sin(x) = (pi/180)x - [(pi/180)^3]x^3/3! + [(pi/180)^5]x^5/5! .... ,

which reverts to the familiar form if we just convert degrees to radians by letting x (or x') equal (pi/180)x.

So while the degree and radian are both useful in plane and spherical trigonometry, in calculus the radian emerges with an elegance (or radiance!) that the degree can hardly match. Nevertheless, I am glad that my compass, protractor, and sextant are scribed with degrees rather than radians. Since there are 2pi radians in a circle, and pi is irrational, no rational unit based on the radian could be scribed in such a way as to cover exactly the circle of my compass, the half-circle of my protractor, or the 90-degree arc from my horizon to my zenith. I guess we will keep both the degree and the radian, and be glad that our HP calculators have both modes available for most calculations.

The angle as I see it (probably obtusely!),

Cheers, Tom


Thanks for the interesting thoughts, Tom. It's things like this that make mathematics interesting to me.


Yes, you could say radians are more 'natural'.

In fact, radians are a "basic unit": they need no conversion to another system before being used as input to trig algorithms calculating sin, cos, tan etc. And the arc (inverse trig) functions naturally deliver a radian value. Employing other than radians in these algorithms would either require preamble or epilogue conversions or have a more complex derivation with conversion constants folded into terms in the infinite series...

Radian use is much like use of Base 'e' for natural logs.

Bill W

San Jose CA USA


There are several misconceptions at work here. It's unfortunate that there is never time in a school math class to delve into these things.

It's commonly stated that the degree is based on the Bablonian calender of 360 days plus a five day holiday, but kiddies, it just ain't so. The actual derivation is from the very early devlopement of trigonometry and involves a convenient number to simplify calculations. Much like we buy eggs by the dozen because 12 is divisable by 6, 4, 3, 2, & 1 without resorting to paper and pencil. An important point in a country market where few of the customers could read, write, or 'rithmetic. I have some articles on this derivation, but would have to refresh my memory to go into detail.

The grad of course, was an attempt at metrification.

Now on to the radian, or "natural" unit.

First, by definiton, an angle is equal to twice the area it sweeps in its unit figure of generation. (remember this definition, not all angles behave in the same manner! More on this later.) In the case of a circular angle (the common garden variety)a bit of math will quickly show that an angle of one radian sweeps an area of one half in the unit circle. The unit circle has an area of pi so a complete circle has 2pi radians.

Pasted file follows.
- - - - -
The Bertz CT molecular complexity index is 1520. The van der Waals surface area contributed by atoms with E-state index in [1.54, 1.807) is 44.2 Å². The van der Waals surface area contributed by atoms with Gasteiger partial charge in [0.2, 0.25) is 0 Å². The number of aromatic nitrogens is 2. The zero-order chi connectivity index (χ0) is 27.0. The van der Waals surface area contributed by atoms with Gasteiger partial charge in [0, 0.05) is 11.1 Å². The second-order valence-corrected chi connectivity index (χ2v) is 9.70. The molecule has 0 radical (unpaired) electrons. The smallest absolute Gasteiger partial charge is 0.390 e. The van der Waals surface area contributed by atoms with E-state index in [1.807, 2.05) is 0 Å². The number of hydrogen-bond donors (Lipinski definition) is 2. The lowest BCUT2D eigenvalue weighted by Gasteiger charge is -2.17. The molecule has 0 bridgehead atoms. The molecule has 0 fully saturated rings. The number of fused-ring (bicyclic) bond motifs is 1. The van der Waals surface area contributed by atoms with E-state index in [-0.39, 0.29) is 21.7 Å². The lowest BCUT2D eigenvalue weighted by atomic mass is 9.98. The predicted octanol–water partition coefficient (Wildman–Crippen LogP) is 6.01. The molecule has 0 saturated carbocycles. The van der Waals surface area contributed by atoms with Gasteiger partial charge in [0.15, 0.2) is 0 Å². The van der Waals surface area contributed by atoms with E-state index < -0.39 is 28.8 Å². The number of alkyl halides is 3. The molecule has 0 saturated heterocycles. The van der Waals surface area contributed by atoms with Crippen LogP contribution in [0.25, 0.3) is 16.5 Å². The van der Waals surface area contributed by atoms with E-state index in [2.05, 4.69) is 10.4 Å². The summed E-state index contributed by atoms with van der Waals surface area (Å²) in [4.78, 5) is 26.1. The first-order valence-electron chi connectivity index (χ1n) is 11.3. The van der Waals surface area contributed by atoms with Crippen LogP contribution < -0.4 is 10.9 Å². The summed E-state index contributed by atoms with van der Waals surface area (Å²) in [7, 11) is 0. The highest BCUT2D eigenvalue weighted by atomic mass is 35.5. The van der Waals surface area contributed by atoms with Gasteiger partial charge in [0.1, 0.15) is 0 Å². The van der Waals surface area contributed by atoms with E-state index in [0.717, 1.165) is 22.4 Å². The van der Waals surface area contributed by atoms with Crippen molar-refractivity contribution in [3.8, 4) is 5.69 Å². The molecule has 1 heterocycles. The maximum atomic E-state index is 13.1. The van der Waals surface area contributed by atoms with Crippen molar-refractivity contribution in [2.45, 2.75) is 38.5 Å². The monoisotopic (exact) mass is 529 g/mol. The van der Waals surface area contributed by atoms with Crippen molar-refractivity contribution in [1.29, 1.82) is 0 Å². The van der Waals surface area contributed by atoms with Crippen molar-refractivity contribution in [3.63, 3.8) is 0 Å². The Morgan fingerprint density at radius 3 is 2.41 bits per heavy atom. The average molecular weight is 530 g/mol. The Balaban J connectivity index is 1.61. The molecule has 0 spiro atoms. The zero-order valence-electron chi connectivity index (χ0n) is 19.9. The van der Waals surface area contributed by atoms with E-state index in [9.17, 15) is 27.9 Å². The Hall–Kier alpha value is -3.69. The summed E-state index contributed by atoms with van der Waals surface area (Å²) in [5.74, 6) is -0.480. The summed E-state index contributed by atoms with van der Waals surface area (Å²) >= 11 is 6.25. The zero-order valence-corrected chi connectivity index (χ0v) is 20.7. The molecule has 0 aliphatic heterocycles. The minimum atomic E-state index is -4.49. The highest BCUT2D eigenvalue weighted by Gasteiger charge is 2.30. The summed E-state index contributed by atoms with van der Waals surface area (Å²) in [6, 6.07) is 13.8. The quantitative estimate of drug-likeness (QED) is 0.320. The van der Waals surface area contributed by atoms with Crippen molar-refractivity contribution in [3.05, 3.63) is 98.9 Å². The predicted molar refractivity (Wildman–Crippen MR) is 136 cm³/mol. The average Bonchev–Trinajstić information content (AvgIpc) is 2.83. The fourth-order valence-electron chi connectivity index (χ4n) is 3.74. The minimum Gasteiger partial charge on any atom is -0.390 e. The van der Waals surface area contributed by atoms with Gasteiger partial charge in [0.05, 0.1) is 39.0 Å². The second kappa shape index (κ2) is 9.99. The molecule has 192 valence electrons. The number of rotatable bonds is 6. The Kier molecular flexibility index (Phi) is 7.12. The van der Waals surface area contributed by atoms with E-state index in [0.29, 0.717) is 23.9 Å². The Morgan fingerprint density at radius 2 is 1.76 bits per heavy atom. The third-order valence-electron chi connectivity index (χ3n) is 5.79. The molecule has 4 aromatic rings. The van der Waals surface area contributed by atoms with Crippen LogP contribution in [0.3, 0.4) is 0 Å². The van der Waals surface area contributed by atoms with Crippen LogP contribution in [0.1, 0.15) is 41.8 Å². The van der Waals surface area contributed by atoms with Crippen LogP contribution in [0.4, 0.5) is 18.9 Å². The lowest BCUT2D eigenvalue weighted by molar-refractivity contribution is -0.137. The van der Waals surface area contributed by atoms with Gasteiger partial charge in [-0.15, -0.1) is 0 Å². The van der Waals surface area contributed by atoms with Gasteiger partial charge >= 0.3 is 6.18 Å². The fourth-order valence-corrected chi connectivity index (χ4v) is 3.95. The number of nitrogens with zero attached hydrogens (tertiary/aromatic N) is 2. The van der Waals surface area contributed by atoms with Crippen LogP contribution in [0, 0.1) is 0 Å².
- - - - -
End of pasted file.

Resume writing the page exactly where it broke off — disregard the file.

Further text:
Now we will get messy. In the case of a hyperbolic angle, the figure of generation is the unit parabola. Here we find that as the angle approaches 45 degrees as measured with a protractor its actual value approaches infinity. A hyperbolic angle is NOT the same animal as a circular angle.

It is also commonly stated that "natural" logs have e as a base. This is not true. Natural logs have no base what so ever. They are defined as an integral, not as the power to raise some base to a certain number.

Ordinary logs may be to any base you like, including complex numbers. We can choose e as a base. Surprise! Log to base e of X equals ln X! How ever we should preserve the distinction that natural logs have no base.

Another common error is the habit of calling natural logs or log base e "Napierian" logs. Actually Naperian logs do not look at all like common logs or ordinary logs. The mthod of calculating them and of using them in calculations does not look at all like ordinary log calculations.

I wrote a program for my HP-48SX to calculate Napierian logs or Nog X and the antilogs.

If any body here has too much time on their hands and desires to be bored stiff I can explain the Nog function later.


Hello Unspellable,

very interesting me this function! (And I have a HP48SX too! :) )



i discovered that, for a calculator, you cant just convert into radians as the preamble for trig functions.

for example, if your calculator has modes, say deg or rad. then in deg mode the sequence 36e20 sin should be 0 (which it is on some hps). however, if you go into radians and calculate 36e20 pi * 180 / sin, then you dont get zero.

so you cant internally just secretly convert to radians and get away with it.